Part I of this article provides an overview of the sixteen existing medical marijuana statutes as well as the numerous bills pending across the United States. Most medical marijuana statutes do not provide direct protection against discrimination in hiring or discharge from employment. Yet most of these statutes do specify that an employer need not accommodate a medical marijuana user who uses at work or is intoxicated at work. This raises two important questions. First, does an employer have an obligation to accommodate a medical marijuana user who only uses outside of work, particularly if the person is protected against discrimination based on a disability? Employers have argued that the term “use” at work could include testing positive on a drug screen, even though an employee can test positive days or weeks after the ingestion of marijuana.
Yet the duty to accommodate could also mean that a medical marijuana user who does not ingest marijuana at work, and is not intoxicated or under the influence at work, should be entitled to accommodation like any other person with a disability. The second difficult question raised by these provisions is how to determine if a medical marijuana user is intoxicated or under the influence at work. In Part II of this article, the research on the effects of marijuana use will be reviewed. Although the research points out qualities associated with marijuana use that may also affect job performance, these effects vary considerably across users depending on the frequency and level of use as well as the personal characteristics of the user. Moreover, this research does not provide clear guidance for employers or courts regarding when a medical marijuana user should be protected against discharge based on intoxication or impairment at work.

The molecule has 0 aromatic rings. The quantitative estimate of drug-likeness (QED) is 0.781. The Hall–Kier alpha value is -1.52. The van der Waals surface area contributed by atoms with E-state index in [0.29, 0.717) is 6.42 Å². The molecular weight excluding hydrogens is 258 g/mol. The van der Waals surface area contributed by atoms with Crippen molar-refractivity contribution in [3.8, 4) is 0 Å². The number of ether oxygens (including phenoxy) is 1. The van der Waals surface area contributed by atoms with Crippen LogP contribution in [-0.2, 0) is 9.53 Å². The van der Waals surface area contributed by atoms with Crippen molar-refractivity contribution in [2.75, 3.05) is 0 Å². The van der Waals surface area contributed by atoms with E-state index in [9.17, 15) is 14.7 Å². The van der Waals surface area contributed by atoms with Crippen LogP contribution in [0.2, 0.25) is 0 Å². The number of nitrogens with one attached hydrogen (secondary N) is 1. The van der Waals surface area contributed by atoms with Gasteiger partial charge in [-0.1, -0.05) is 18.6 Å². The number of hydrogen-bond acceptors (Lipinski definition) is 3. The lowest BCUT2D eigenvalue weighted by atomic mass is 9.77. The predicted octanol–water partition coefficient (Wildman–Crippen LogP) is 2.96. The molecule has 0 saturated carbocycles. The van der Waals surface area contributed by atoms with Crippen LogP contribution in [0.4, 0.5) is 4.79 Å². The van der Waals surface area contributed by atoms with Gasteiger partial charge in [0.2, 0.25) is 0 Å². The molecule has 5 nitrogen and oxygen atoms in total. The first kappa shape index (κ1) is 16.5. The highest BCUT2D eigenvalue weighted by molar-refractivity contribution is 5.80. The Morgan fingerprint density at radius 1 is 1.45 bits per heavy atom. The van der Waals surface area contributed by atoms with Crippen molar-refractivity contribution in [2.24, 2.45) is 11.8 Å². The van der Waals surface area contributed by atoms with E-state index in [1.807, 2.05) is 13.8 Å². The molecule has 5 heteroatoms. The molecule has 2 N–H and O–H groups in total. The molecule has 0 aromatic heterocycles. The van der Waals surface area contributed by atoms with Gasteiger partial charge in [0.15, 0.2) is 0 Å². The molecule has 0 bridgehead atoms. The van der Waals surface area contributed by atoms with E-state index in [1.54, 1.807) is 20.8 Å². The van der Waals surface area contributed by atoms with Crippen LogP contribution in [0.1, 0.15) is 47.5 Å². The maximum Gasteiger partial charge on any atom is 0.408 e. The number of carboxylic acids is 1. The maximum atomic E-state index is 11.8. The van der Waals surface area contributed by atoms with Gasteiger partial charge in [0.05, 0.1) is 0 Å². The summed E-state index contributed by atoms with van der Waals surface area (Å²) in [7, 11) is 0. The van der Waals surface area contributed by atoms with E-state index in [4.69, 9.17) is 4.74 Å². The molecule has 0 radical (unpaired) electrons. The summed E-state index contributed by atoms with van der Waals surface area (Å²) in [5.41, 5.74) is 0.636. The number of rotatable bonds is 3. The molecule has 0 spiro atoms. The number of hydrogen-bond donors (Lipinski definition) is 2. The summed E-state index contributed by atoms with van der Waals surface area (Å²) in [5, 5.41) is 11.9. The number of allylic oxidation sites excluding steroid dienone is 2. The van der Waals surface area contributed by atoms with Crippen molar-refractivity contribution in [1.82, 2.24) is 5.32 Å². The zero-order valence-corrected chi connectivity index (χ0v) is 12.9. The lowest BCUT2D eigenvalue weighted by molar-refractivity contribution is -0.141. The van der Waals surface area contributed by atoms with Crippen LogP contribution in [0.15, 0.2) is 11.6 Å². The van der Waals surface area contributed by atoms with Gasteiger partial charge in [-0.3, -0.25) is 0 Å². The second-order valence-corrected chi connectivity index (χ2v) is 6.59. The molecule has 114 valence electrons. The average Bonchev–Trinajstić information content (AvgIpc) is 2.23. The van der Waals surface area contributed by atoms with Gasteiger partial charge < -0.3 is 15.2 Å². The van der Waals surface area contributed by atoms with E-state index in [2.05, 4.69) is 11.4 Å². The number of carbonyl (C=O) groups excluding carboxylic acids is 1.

Part III of this article considers whether drug testing should be used to determine when an employee or applicant is intoxicated or impaired. There are several reasons it should not, beginning with the lack of relationship between a positive drug test and actual impairment. In addition, many states lack requirements as to how drug tests should be administered, which allows for inaccurate and inappropriately interpreted results. As an alternative, impairment testing can give clearer indication of whether an employee is actually fit to work. Parts IV and V of this article demonstrate how a standard for determining intoxication or impairment can be developed from both criminal law and workers’ compensation law. These long-standing methods should assist both employers and courts in addressing the dilemma of what to do with a medical marijuana user who has not engaged in illegal activity, but faces discharge or rejection in the application process, even though he or she has never been under the influence of marijuana at a time when work would be affected….